Recipe Round Up: Best WW recipes featuring lean proteins

Incorporating lean proteins into your meals is a great way to feel fuller longer.
Published February 2, 2021 | Updated January 17, 2023

Whether it’s animal or plant-based, a serving of lean protein can transform a lacklustre salad, a bowl of soup or a piece of toast into an energizing meal that will keep you full for hours. Lean protein can also be the centrepiece to a meal, a special main course reserved for celebrations and holidays. In this round up you’ll find inspiring recipes for lean sources of protein, including chicken, turkey, tofu, and lentils, to name only a few, as well as tips for incorporating these foods into your daily eating plan.

Learn more about your protein needs here.


Protein per 3-ounce serving skinless chicken breast: 24 grams

Batch cook several lightly seasoned chicken breasts (or 98 per cent fat-free ground chicken) on the weekend, adding the cooked chicken to meals over the following week. Cubed, shredded or sliced, chicken breasts can transform a salad or light soup into a full meal, and they can bolster the satiety factor of richly-flavoured pasta dishes and roasted vegetables.


Protein per 3-ounce serving skinless turkey breast: 26 grams

With a whopping 26 grams of lean protein per serving, it’s time to think about turkey as more than a holiday bird. Savoury and surprisingly versatile, turkey is just as at home in its traditional roasted form as it is when made into a shepherd’s pie, meatloaf or tourtiere. The trick to a moist turkey breast? Brine the breast beforehand (see the recipe for brined sheet-pan turkey below) and use an oven thermometer to prevent the turkey from accidentally overcooking.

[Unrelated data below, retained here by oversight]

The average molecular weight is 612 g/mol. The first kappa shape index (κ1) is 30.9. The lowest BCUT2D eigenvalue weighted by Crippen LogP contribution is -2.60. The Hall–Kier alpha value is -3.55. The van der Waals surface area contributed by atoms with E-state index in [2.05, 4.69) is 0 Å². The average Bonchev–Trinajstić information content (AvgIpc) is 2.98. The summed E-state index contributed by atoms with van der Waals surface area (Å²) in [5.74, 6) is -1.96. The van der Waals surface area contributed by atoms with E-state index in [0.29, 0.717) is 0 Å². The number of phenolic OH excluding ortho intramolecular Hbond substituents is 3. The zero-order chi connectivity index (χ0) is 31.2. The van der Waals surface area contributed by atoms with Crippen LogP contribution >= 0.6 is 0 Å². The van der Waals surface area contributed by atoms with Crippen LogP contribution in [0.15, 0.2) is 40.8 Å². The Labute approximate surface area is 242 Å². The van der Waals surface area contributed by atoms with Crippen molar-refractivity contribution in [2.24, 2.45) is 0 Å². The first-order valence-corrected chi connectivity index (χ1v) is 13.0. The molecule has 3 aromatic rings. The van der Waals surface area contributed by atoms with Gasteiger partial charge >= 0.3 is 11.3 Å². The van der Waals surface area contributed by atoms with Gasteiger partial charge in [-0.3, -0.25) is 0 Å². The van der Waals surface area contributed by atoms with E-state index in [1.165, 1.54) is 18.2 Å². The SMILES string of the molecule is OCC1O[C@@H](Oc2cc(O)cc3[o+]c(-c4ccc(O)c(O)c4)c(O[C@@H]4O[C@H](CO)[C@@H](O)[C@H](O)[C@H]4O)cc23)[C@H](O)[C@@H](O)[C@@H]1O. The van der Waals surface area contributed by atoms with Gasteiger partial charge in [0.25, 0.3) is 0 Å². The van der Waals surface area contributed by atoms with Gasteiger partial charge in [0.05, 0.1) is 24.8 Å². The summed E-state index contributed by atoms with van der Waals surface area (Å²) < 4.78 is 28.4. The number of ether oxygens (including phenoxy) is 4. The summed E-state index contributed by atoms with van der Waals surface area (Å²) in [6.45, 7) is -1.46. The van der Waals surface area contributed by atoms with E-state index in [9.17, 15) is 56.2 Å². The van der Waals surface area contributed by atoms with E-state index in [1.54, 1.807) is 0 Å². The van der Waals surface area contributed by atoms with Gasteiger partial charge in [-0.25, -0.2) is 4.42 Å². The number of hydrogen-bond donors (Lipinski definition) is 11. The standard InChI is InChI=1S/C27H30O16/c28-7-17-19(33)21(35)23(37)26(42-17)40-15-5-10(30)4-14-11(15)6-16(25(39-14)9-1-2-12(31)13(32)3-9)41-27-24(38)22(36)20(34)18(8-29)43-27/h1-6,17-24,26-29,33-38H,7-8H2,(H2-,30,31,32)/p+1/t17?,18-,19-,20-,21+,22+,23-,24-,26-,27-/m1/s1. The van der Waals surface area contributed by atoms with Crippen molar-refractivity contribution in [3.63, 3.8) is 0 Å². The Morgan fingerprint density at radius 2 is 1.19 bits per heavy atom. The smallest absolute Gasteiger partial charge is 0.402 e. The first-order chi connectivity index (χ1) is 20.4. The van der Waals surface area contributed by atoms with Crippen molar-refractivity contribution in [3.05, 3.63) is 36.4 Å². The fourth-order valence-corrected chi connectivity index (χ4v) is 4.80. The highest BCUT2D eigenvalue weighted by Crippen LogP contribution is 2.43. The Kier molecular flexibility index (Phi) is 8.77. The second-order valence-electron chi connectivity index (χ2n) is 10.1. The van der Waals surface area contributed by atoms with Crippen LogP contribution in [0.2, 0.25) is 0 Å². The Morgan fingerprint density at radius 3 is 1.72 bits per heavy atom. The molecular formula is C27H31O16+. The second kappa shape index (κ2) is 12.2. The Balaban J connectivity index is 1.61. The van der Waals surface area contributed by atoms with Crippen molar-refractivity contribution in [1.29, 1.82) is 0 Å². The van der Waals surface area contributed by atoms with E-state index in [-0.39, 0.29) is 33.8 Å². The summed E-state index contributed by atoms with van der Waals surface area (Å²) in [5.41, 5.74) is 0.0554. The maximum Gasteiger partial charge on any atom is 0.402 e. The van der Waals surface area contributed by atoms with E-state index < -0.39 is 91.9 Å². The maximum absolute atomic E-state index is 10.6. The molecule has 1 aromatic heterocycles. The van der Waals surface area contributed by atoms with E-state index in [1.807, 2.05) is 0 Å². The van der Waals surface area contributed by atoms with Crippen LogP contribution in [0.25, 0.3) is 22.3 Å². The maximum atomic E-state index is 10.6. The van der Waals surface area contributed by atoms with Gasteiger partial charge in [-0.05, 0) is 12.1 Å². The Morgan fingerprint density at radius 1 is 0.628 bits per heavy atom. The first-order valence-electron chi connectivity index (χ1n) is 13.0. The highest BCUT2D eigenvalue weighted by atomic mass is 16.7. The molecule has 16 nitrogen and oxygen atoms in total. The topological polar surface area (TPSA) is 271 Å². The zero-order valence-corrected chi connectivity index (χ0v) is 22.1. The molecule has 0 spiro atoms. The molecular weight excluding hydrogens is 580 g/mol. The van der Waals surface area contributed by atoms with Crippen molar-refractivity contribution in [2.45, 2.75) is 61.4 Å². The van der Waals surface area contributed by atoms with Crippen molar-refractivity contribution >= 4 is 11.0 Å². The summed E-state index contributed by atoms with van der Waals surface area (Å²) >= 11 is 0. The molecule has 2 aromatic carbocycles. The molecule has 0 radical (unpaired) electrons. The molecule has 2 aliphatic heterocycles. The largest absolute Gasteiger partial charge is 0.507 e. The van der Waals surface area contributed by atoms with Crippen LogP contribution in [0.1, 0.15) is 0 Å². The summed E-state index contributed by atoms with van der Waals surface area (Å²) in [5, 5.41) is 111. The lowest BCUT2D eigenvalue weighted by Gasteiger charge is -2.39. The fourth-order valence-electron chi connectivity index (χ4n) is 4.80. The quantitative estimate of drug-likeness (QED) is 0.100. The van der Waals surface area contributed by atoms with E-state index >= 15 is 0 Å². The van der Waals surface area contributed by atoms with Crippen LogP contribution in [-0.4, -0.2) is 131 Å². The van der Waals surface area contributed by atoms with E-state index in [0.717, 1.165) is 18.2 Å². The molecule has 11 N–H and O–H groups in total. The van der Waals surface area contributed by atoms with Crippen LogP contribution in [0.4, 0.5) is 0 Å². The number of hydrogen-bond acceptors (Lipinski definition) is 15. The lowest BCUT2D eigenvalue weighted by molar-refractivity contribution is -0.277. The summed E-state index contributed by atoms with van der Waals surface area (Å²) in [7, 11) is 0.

Protein per (1) large egg: 6 grams

Poached, baked or scrambled, there’s no beating eggs as an inexpensive and convenient source of lean protein. For easy-to-peel hard boiled eggs, plunge the eggs into ice water as soon as they’re done cooking; store eggs in the fridge for up to one week. Egg yolks are a good source of iron and folate, don’t be afraid to include them in recipes calling for whole eggs.

Tofu & tempeh

Protein per 3-ounce serving of tofu: 8 grams of protein

Protein per 3-ounce serving of tempeh: 16 grams protein

Tofu and tempeh, which is a funkier, chewier version of tofu, are both excellent sources of plant-based protein. These soy-based staples can be added to a wide variety of recipes, ranging from stir fries to pasta dishes. Tofu is categorized according to its firmness: extra firm, firm, medium, soft and silken. Soft and silken tofu adds a creamy texture to smoothies, dips and desserts.

Fish & shellfish

Protein per 3-ounce serving of salmon: 19 grams protein

Protein per 3-ounce serving of whitefish (such as tilapia and halibut): 22 grams protein

Protein per 3-ounce serving shellfish (assorted): 16 to 20 grams

When fresh fish and shellfish isn’t available, be sure to stock up on frozen seafood (most of which is frozen immediately after being caught on the ship.) If you’re fortunate enough to live near a reputable fish counter, ask if they have seasonal recommendations and/or tips for preparing fish.

Nonfat plain yogurt

Protein per 6-ounce serving (3/4 cup) nonfat plain yogurt: 9 grams

Protein per 6-ounce serving (3/4 cup) cup nonfat plain Greek yogurt: 15 to 20 grams protein

While both regular and Greek nonfat yogurt are good sources of protein, Greek yogurt contains roughly double the protein, making it the better choice when you’re feeling hungry. Use yogurt in baking as a substitute for buttermilk or sour cream, to add a creamy texture to smoothies and in place of mayonnaise in dressings and sauces.

Beans & lentils

Protein per ½ cup serving of cooked beans: 7 to 9 grams

Protein per ½ cup serving of cooked lentils: 9 grams

In addition to being excellent sources of plant-based protein, beans and lentils are packed with fibre, a combination that promotes the feeling of being full hours after eating. An indispensable staple for those following a vegetarian or vegan diet, beans and lentils add texture and flavour to soups, chilis, salads and pasta dishes. Black beans are smooth and mildly-flavoured, making them an unlikely but delicious addition to chocolate brownies and fudge.